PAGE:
Less than a week after presumptive Republican presidential nominee Mitt Romney lambasted the Obama administration for not fighting inertia and special interests in America's public schools, the U.S. Education Department announced its latest attempt to free states from federal regulations decried for holding back education.
"Children cannot wait any longer, teachers cannot wait and America cannot wait, so we're moving forward," U.S. Secretary of Education Arne Duncan said on a Tuesday call with reporters.
Duncan said that eight more states could escape some of the strictures of No Child Left Behind, the sweeping 2001 federal education law that required the annual testing of students in English and math and mandated federal sanctions based on those scores. Due to broad dissatisfaction with the law, the Education Department is allowing states that implement pieces of the Obama administration's education platform to work around NCLB's broadest provisions. Specifically, states are granted conditional waivers from NCLB if the Department of Education accepts their proposal to raise standards, tie teacher evaluations to test scores and create new accountability systems that reward or punish schools based on performance.
The administration approved the first group of NCLB-free states in February. The newest states to emerge from under NCLB will be Connecticut, Delaware, Louisiana, Maryland, New York, North Carolina, Ohio and Rhode Island, making for a total of 19 states that are no longer bound by the law. Seventeen other states and Washington, D.C., also applied in the second round, but their plans have not yet been accepted. (Vermont also applied but has since dropped out.)
NCLB expired in 2007, and both Republicans and Democrats agree on the need to revamp the law, due largely to widespread concerns about the effect of standardized testing, which is said to encourage educators to teach to the middle and lower academic standards. Obama gave Congress a fall 2010 deadline to overhaul the law, but the only bipartisan attempt at revision died in committee.
The administration first announced its plans to exchange waivers for reforms this fall, putting the plan under its rhetorical "we can't wait" banner. Duncan said Tuesday he would still prefer a bipartisan bill "that fixes what is wrong with the law while preserving what's right."
The plan is divisive on Capitol Hill. "I have significant concerns about the administration's conditional waivers plan," said Rep. John Kline (R-Minn.), who chairs the House education committee. "It's a temporary band-aid on a problem that must be resolved through legislation."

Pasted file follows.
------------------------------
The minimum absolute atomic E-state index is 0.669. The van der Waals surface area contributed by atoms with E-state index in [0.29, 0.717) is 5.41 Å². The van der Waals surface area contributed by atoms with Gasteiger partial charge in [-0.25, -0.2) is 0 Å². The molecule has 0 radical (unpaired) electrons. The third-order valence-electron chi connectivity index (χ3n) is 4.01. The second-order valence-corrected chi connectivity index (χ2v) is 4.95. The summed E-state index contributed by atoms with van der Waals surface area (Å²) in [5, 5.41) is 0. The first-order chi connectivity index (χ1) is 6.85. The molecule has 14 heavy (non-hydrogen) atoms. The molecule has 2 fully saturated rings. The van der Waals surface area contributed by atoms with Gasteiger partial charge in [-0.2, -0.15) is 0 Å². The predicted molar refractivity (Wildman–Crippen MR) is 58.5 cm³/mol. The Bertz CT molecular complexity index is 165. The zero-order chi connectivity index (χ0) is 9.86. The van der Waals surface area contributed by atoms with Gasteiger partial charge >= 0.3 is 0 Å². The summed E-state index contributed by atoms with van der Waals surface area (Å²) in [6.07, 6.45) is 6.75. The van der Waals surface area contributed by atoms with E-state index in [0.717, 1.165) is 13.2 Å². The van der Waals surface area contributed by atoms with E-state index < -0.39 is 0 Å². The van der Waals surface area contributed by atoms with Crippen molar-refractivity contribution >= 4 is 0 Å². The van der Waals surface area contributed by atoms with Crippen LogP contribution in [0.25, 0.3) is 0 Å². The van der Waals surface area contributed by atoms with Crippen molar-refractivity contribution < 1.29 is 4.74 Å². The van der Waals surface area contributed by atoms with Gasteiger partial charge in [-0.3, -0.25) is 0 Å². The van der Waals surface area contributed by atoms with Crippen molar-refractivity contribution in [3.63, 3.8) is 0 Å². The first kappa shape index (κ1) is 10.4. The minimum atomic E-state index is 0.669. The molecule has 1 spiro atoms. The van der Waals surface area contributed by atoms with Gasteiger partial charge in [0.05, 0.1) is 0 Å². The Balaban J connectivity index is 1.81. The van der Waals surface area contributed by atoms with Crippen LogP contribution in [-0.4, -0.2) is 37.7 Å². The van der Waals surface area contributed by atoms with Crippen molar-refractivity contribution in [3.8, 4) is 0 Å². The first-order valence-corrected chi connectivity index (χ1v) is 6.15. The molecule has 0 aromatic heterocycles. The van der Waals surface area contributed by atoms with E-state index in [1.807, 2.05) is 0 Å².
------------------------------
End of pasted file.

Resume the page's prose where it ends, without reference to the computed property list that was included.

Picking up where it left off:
It has also been criticized for its continued emphasis on standardized testing and for making education plans incoherent across states.
The close timing of the Romney campaign's announcement and the latest news on No Child Left Behind waivers sheds light on the contrasts between the two presidential candidates. When Romney unveiled his education platform in a speech to the Latino Coalition's Annual Economic Summit last week, he pushed back on the "we can't wait" slogan.
"In his speeches, President Obama likes to tell us 'we can't wait,'" Romney said. "If only he would say that and mean it about education reform -- because millions are waiting for change, and so many are missing their chance."
Romney's campaign also released a white paper that called for a rollback of NCLB's federal accountability, replacing sanctions with states' public "report cards" of student performance (the publication of student performance information is already mandated under NCLB.) Romney also advocated open enrollment and the ability for students to use Title I money -- set aside to help schools with large low-income populations -- to help pay for private schools.
"The overall rhetoric is confusing and pretty inconsistent," said Kevin Carey, an analyst at the bipartisan education think tank Education Sector. (Education Sector's interim director John Chubb recently left Romney's education advisory group.) "Most of what the Obama administration has done is to try to give states more flexibility, which sort of cuts against the accusation of a top-down approach."
A Romney representative did not immediately return request for comment.
Romney's plan, Carey says, simultaneously calls for less federal control of education while actually mandating more. "Romney's plan is just as controlling and represents just as robust a potential exercise of federal power," Carey said. "He just wants to exercise it in pursuit of the education policies he likes, which are more focused on school choice."
Civil rights advocates and education experts worry about the lack of federal accountability, because when federal money comes without strings, school systems might spend it on other, less expensive goals. "Romney wants to strip everything bare to just make it test scores that are available to the public," said Jack Jennings, a former longtime Democratic congressional education aide. "I don't see any documentation that there would be any further accountability."
Sandy Kress, a Republican lobbyist who worked on NCLB in the Bush administration, is generally supportive of Romney's plan. "But the weakest part of it is its vagueness on accountability," Kress told The Huffington Post.
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